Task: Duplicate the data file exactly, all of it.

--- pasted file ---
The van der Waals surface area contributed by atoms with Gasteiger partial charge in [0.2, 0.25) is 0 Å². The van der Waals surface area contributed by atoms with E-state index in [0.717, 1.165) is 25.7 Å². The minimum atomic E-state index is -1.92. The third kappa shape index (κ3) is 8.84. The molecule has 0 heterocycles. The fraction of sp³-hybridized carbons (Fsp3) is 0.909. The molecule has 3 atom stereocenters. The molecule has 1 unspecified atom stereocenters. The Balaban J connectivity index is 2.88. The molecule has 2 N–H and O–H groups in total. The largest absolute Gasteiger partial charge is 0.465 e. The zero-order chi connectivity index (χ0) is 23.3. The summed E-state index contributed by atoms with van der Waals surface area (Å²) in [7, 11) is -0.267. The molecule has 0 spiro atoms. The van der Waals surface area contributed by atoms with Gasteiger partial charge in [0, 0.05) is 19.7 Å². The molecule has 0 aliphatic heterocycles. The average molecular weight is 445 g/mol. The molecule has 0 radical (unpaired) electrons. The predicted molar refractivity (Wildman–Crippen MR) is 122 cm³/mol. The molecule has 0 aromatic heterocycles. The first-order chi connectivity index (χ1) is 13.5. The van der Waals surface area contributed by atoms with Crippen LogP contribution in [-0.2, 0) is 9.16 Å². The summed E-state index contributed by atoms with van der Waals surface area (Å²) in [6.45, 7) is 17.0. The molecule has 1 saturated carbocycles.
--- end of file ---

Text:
The van der Waals surface area contributed by atoms with Gasteiger partial charge in [0.2, 0.25) is 0 Å². The van der Waals surface area contributed by atoms with E-state index in [0.717, 1.165) is 25.7 Å². The minimum atomic E-state index is -1.92. The third kappa shape index (κ3) is 8.84. The molecule has 0 heterocycles. The fraction of sp³-hybridized carbons (Fsp3) is 0.909. The molecule has 3 atom stereocenters. The molecule has 1 unspecified atom stereocenters. The Balaban J connectivity index is 2.88. The molecule has 2 N–H and O–H groups in total. The largest absolute Gasteiger partial charge is 0.465 e. The zero-order chi connectivity index (χ0) is 23.3. The summed E-state index contributed by atoms with van der Waals surface area (Å²) in [7, 11) is -0.267. The molecule has 0 spiro atoms. The van der Waals surface area contributed by atoms with Gasteiger partial charge in [0, 0.05) is 19.7 Å². The molecule has 0 aliphatic heterocycles. The average molecular weight is 445 g/mol. The molecule has 0 radical (unpaired) electrons. The predicted molar refractivity (Wildman–Crippen MR) is 122 cm³/mol. The molecule has 0 aromatic heterocycles. The first-order chi connectivity index (χ1) is 13.5. The van der Waals surface area contributed by atoms with Crippen LogP contribution in [-0.2, 0) is 9.16 Å². The summed E-state index contributed by atoms with van der Waals surface area (Å²) in [6.45, 7) is 17.0. The molecule has 1 saturated carbocycles.